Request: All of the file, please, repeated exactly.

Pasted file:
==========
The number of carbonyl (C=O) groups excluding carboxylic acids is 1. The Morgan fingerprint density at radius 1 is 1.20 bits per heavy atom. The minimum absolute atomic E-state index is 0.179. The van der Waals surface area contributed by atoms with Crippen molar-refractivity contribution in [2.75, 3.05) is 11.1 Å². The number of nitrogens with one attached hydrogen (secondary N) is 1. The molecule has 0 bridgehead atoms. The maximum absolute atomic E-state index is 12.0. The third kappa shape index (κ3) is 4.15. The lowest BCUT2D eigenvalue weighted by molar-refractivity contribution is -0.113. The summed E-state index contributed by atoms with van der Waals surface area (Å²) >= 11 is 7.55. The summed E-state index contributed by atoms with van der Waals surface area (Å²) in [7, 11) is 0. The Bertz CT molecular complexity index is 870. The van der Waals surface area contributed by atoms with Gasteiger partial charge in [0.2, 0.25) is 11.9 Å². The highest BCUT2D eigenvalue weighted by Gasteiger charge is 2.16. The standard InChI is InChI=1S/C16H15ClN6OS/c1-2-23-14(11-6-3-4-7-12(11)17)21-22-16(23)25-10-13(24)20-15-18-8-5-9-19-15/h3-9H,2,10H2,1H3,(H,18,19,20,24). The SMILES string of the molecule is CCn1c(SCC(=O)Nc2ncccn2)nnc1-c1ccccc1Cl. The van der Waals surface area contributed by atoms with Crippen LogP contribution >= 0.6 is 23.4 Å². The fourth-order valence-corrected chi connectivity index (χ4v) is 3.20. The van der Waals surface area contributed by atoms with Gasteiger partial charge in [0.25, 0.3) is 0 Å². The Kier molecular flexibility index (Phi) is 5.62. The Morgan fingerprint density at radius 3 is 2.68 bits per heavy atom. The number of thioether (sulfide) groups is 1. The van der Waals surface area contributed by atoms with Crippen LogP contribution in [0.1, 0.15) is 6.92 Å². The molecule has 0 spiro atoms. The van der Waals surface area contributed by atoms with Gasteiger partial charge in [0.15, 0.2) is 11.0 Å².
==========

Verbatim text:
The number of carbonyl (C=O) groups excluding carboxylic acids is 1. The Morgan fingerprint density at radius 1 is 1.20 bits per heavy atom. The minimum absolute atomic E-state index is 0.179. The van der Waals surface area contributed by atoms with Crippen molar-refractivity contribution in [2.75, 3.05) is 11.1 Å². The number of nitrogens with one attached hydrogen (secondary N) is 1. The molecule has 0 bridgehead atoms. The maximum absolute atomic E-state index is 12.0. The third kappa shape index (κ3) is 4.15. The lowest BCUT2D eigenvalue weighted by molar-refractivity contribution is -0.113. The summed E-state index contributed by atoms with van der Waals surface area (Å²) >= 11 is 7.55. The summed E-state index contributed by atoms with van der Waals surface area (Å²) in [7, 11) is 0. The Bertz CT molecular complexity index is 870. The van der Waals surface area contributed by atoms with Gasteiger partial charge in [0.2, 0.25) is 11.9 Å². The highest BCUT2D eigenvalue weighted by Gasteiger charge is 2.16. The standard InChI is InChI=1S/C16H15ClN6OS/c1-2-23-14(11-6-3-4-7-12(11)17)21-22-16(23)25-10-13(24)20-15-18-8-5-9-19-15/h3-9H,2,10H2,1H3,(H,18,19,20,24). The SMILES string of the molecule is CCn1c(SCC(=O)Nc2ncccn2)nnc1-c1ccccc1Cl. The van der Waals surface area contributed by atoms with Crippen LogP contribution >= 0.6 is 23.4 Å². The fourth-order valence-corrected chi connectivity index (χ4v) is 3.20. The van der Waals surface area contributed by atoms with Gasteiger partial charge in [0.25, 0.3) is 0 Å². The Kier molecular flexibility index (Phi) is 5.62. The Morgan fingerprint density at radius 3 is 2.68 bits per heavy atom. The number of thioether (sulfide) groups is 1. The van der Waals surface area contributed by atoms with Crippen LogP contribution in [0.1, 0.15) is 6.92 Å². The molecule has 0 spiro atoms. The van der Waals surface area contributed by atoms with Gasteiger partial charge in [0.15, 0.2) is 11.0 Å².